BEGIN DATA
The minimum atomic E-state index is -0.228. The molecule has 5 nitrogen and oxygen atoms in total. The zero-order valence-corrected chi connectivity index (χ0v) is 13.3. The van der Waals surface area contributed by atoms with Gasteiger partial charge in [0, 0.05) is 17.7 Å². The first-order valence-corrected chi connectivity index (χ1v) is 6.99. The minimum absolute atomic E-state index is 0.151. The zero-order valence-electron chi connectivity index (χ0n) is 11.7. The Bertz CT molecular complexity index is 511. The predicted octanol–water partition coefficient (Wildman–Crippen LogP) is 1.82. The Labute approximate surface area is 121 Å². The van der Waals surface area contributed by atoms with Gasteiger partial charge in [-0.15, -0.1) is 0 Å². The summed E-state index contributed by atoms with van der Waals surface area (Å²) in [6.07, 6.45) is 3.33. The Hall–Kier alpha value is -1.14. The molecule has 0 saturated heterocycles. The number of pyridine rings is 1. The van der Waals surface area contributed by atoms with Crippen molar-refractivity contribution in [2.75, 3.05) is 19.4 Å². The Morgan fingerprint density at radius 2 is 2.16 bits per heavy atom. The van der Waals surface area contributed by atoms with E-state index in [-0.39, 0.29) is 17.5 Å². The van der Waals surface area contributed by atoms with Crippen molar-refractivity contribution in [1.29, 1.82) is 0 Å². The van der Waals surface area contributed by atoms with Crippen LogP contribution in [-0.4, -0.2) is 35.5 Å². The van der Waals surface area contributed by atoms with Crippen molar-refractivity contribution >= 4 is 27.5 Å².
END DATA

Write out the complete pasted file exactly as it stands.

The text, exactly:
The minimum atomic E-state index is -0.228. The molecule has 5 nitrogen and oxygen atoms in total. The zero-order valence-corrected chi connectivity index (χ0v) is 13.3. The van der Waals surface area contributed by atoms with Gasteiger partial charge in [0, 0.05) is 17.7 Å². The first-order valence-corrected chi connectivity index (χ1v) is 6.99. The minimum absolute atomic E-state index is 0.151. The zero-order valence-electron chi connectivity index (χ0n) is 11.7. The Bertz CT molecular complexity index is 511. The predicted octanol–water partition coefficient (Wildman–Crippen LogP) is 1.82. The Labute approximate surface area is 121 Å². The van der Waals surface area contributed by atoms with Gasteiger partial charge in [-0.15, -0.1) is 0 Å². The summed E-state index contributed by atoms with van der Waals surface area (Å²) in [6.07, 6.45) is 3.33. The Hall–Kier alpha value is -1.14. The molecule has 0 saturated heterocycles. The number of pyridine rings is 1. The van der Waals surface area contributed by atoms with Crippen molar-refractivity contribution in [2.75, 3.05) is 19.4 Å². The Morgan fingerprint density at radius 2 is 2.16 bits per heavy atom. The van der Waals surface area contributed by atoms with E-state index in [-0.39, 0.29) is 17.5 Å². The van der Waals surface area contributed by atoms with Crippen molar-refractivity contribution in [1.29, 1.82) is 0 Å². The van der Waals surface area contributed by atoms with Crippen LogP contribution in [-0.4, -0.2) is 35.5 Å². The van der Waals surface area contributed by atoms with Crippen molar-refractivity contribution >= 4 is 27.5 Å².